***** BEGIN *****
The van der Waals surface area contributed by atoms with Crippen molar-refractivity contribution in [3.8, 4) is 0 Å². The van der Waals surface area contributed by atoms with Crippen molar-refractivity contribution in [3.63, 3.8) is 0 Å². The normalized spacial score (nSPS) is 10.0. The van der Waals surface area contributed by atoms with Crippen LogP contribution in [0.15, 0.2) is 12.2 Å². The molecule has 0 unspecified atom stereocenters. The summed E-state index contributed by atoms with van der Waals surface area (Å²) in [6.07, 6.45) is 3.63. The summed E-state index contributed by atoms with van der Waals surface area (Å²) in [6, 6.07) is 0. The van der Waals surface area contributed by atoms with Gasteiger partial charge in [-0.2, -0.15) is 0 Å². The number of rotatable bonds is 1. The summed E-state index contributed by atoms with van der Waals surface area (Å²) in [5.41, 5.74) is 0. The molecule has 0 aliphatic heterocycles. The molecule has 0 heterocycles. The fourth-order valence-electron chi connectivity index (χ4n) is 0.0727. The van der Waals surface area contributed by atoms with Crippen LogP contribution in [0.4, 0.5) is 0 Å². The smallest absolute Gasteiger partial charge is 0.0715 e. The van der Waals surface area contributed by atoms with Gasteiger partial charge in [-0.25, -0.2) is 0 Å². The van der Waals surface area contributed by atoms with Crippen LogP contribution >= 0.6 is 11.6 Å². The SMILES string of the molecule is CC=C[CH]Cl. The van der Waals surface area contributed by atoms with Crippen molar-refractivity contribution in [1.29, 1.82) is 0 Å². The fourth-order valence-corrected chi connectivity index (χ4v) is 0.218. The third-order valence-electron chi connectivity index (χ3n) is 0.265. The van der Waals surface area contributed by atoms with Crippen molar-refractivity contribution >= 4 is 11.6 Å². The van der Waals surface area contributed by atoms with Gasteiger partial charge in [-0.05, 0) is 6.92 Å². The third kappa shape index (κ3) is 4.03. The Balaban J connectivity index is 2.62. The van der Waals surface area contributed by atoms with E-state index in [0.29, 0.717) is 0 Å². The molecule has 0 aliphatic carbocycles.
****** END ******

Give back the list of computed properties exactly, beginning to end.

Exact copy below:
The van der Waals surface area contributed by atoms with Crippen molar-refractivity contribution in [3.8, 4) is 0 Å². The van der Waals surface area contributed by atoms with Crippen molar-refractivity contribution in [3.63, 3.8) is 0 Å². The normalized spacial score (nSPS) is 10.0. The van der Waals surface area contributed by atoms with Crippen LogP contribution in [0.15, 0.2) is 12.2 Å². The molecule has 0 unspecified atom stereocenters. The summed E-state index contributed by atoms with van der Waals surface area (Å²) in [6.07, 6.45) is 3.63. The summed E-state index contributed by atoms with van der Waals surface area (Å²) in [6, 6.07) is 0. The van der Waals surface area contributed by atoms with Gasteiger partial charge in [-0.2, -0.15) is 0 Å². The number of rotatable bonds is 1. The summed E-state index contributed by atoms with van der Waals surface area (Å²) in [5.41, 5.74) is 0. The molecule has 0 aliphatic heterocycles. The molecule has 0 heterocycles. The fourth-order valence-electron chi connectivity index (χ4n) is 0.0727. The van der Waals surface area contributed by atoms with Crippen LogP contribution in [0.4, 0.5) is 0 Å². The smallest absolute Gasteiger partial charge is 0.0715 e. The van der Waals surface area contributed by atoms with Gasteiger partial charge in [-0.25, -0.2) is 0 Å². The van der Waals surface area contributed by atoms with Crippen LogP contribution >= 0.6 is 11.6 Å². The SMILES string of the molecule is CC=C[CH]Cl. The van der Waals surface area contributed by atoms with Crippen molar-refractivity contribution in [1.29, 1.82) is 0 Å². The fourth-order valence-corrected chi connectivity index (χ4v) is 0.218. The third-order valence-electron chi connectivity index (χ3n) is 0.265. The van der Waals surface area contributed by atoms with Crippen molar-refractivity contribution >= 4 is 11.6 Å². The van der Waals surface area contributed by atoms with Gasteiger partial charge in [-0.05, 0) is 6.92 Å². The third kappa shape index (κ3) is 4.03. The Balaban J connectivity index is 2.62. The van der Waals surface area contributed by atoms with E-state index in [0.29, 0.717) is 0 Å². The molecule has 0 aliphatic carbocycles.